I guess the thing that scares me the most has to do with the way some people (and many organizations) see AIDS these days. Some see the whole crisis as being over, despite the fact that millions are still dying from it, not just in Africa, but here in the U.S. as well. Some still believe they're not in a high risk group, even though the transmission rate among heterosexuals continues to climb higher every day. Even some gay folks refuse to discuss it any more; they're burned out from dealing with it for so long and point to the latest medications as a sign that the worst is over now. I wish I could share their point of view, but common sense tells me that's just not the case. There are still way too many Bruces passing away.
Maybe things aren't like they were in the early days of the epidemic, but it truly frightens me to think that many folks have been lulled into a false sense of security. I've watched as volunteerism has decreased at most ASOs, including ours, over the past couple of years. I've consoled myself by saying this is because more people are going back to work. While this may be the case for a few people, I think apathy about AIDS may be responsible for more of this drop than some would like to admit. And that's really scary.
Getting frightened doesn't help the situation, though -- only action will. As I said before, every time I hear new, scary statistics or talk with someone who thinks that HIV is in the past, it renews my resolve to continue doing what I'm doing. Change is scary for everyone, and the HIV/AIDS community has gone through a lot of changes in a very short time. As always, it will be up to those of us who are infected or affected by HIV to resist giving into the fear or the apathy, and come up with new solutions to the new problems that face us in the next century. I didn't stay alive this long by giving in to my worst fears, and I'm not about to do it now, no matter bad things my get for me personally.
One thing that gives me hope for AIDS Survival Project is how well we have always reacted to discouraging circumstances. A lot of agencies simply fumble the ball and stop providing quality services when the going gets tough. But AIDS Survival Project, despite the fact that there have been several changes in our staff and volunteer base, has consistently dealt with these changes in a positive manner. This month, in fact, despite the departure of our beloved Lesley Brogan (sniff, sniff -- see her article here), we can be glad that Gerry Hoyt will be taking over the peer counseling arena for her, and that Terri Wilder (who has worked with us in several capacities over the summer) will be our new Operation: Survive! Manager. Also, a new position has been created to help us deal with the incredible growth of the agency over the past few years; Lisa Lunsford comes on board this month as our new Associate Director. And Special Events has now been taken over by Anthony Dean. It's kind of scary to be assaulted by so many changes all at once, but I take great comfort in knowing that there's one thing about this organization that never seems to change: its spirit.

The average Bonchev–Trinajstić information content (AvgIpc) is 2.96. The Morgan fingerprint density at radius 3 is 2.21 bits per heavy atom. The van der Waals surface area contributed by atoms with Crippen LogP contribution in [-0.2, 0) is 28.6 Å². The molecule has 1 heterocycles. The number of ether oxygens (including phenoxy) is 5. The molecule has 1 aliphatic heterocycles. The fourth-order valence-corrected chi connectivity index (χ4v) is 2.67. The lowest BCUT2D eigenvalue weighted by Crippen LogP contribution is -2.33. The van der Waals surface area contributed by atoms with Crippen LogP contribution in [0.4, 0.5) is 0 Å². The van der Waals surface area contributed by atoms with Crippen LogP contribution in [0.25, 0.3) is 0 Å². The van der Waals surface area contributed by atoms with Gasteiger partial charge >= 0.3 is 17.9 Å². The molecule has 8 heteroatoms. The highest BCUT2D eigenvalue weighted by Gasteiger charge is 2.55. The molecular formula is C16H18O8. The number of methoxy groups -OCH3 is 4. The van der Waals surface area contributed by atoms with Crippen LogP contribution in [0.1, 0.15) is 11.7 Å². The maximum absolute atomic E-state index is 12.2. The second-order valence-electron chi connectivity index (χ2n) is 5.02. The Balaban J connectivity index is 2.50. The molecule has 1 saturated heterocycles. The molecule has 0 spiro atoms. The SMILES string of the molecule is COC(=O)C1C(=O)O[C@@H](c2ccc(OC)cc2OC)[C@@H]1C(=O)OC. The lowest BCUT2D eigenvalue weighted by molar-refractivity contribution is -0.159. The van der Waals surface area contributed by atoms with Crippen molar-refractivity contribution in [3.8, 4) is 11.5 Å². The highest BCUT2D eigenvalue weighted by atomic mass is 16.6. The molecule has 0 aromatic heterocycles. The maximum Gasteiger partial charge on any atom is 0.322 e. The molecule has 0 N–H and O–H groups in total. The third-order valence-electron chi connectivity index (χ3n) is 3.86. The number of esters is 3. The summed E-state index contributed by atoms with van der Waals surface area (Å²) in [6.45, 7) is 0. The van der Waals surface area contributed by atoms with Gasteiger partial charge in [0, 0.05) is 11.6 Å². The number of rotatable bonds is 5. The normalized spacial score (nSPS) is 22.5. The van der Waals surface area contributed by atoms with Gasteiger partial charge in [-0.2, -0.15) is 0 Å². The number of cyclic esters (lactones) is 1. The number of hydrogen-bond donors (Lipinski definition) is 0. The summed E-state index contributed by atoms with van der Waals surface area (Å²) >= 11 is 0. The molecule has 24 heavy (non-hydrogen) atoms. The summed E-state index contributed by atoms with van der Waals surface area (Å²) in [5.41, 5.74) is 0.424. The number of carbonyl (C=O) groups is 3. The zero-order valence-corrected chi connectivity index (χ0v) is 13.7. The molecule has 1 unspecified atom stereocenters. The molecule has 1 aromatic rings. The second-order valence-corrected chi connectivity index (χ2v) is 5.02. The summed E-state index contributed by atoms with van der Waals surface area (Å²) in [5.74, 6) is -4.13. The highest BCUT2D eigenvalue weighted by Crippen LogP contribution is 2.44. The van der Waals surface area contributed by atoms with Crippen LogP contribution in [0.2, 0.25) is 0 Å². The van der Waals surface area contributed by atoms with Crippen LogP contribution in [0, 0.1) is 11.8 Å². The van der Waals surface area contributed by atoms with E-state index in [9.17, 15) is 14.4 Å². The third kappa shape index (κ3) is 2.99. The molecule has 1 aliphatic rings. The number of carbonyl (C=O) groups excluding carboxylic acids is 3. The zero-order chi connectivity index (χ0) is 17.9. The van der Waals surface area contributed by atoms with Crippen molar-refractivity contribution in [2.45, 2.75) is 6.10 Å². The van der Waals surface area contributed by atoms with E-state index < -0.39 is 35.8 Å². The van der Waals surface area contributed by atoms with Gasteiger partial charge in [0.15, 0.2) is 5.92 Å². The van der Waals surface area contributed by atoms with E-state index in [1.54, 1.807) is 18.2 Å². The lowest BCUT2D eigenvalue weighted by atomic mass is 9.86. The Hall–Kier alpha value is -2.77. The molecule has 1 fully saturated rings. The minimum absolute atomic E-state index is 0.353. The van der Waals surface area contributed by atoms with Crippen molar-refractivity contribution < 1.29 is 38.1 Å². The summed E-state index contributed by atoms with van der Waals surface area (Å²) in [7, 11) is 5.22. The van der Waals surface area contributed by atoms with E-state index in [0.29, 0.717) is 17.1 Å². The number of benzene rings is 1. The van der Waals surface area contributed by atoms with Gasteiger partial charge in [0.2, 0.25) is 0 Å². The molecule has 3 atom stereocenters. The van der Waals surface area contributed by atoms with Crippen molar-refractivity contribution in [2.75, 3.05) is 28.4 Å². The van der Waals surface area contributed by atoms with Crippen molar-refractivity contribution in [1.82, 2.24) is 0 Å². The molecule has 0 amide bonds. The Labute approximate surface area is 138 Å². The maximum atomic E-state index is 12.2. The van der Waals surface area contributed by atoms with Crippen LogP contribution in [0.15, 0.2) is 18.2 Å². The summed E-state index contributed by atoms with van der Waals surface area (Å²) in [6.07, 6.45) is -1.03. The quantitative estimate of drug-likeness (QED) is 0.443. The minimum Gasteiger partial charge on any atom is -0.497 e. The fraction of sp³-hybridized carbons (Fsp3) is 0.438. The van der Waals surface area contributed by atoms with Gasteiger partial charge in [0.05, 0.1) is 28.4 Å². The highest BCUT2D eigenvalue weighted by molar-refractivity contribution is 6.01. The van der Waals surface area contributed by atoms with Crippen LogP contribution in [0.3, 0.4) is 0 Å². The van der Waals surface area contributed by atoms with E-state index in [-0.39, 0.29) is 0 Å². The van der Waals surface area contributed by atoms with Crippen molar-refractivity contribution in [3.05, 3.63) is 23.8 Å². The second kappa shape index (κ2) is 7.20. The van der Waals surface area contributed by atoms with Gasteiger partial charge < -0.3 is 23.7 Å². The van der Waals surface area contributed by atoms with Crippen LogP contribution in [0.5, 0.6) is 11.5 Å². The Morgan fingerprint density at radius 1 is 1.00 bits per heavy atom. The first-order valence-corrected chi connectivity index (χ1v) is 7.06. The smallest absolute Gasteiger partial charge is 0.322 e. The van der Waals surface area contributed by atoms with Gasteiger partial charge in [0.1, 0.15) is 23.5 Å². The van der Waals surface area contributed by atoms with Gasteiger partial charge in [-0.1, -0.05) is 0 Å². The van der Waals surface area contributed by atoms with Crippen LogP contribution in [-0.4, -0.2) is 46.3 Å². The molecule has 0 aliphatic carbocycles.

I may get frightened about Y2K, or pneumonia, or even the next Kevin Costner movie, but I don't get scared when it comes to AIDS Survival Project any more. It is still manned by the most caring people in the community. Of course, knowing that we've expanded so much that this article will now be going out via the Internet all over the world still makes me tremble a bit. "Just think, Joe," one of my friends said to me recently, "people in Australia can read all about your diarrhea!" Eek! Now that's really scary. (My pleasure Joe! -- Webmaster)
This article was provided by AIDS Survival Project. It is a part of the publication Survival News.